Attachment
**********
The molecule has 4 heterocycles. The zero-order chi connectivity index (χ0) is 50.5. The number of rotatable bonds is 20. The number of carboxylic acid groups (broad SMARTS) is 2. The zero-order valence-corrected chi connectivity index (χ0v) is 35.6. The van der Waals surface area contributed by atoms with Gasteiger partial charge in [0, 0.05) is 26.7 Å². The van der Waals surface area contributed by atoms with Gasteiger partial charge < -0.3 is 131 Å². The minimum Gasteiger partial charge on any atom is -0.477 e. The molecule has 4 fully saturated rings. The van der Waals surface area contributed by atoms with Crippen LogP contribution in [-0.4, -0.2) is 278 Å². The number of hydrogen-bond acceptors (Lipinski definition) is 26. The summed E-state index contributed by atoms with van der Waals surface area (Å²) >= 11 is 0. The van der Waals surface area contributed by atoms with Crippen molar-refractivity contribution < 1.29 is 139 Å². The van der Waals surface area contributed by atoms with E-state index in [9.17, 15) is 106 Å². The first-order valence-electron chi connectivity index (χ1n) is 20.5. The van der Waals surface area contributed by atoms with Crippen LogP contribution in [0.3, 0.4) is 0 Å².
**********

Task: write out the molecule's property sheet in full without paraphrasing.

The molecule has 4 heterocycles. The zero-order chi connectivity index (χ0) is 50.5. The number of rotatable bonds is 20. The number of carboxylic acid groups (broad SMARTS) is 2. The zero-order valence-corrected chi connectivity index (χ0v) is 35.6. The van der Waals surface area contributed by atoms with Gasteiger partial charge in [0, 0.05) is 26.7 Å². The van der Waals surface area contributed by atoms with Gasteiger partial charge < -0.3 is 131 Å². The minimum Gasteiger partial charge on any atom is -0.477 e. The molecule has 4 fully saturated rings. The van der Waals surface area contributed by atoms with Crippen LogP contribution in [-0.4, -0.2) is 278 Å². The number of hydrogen-bond acceptors (Lipinski definition) is 26. The summed E-state index contributed by atoms with van der Waals surface area (Å²) >= 11 is 0. The van der Waals surface area contributed by atoms with Crippen molar-refractivity contribution < 1.29 is 139 Å². The van der Waals surface area contributed by atoms with E-state index in [9.17, 15) is 106 Å². The first-order valence-electron chi connectivity index (χ1n) is 20.5. The van der Waals surface area contributed by atoms with Crippen LogP contribution in [0.3, 0.4) is 0 Å².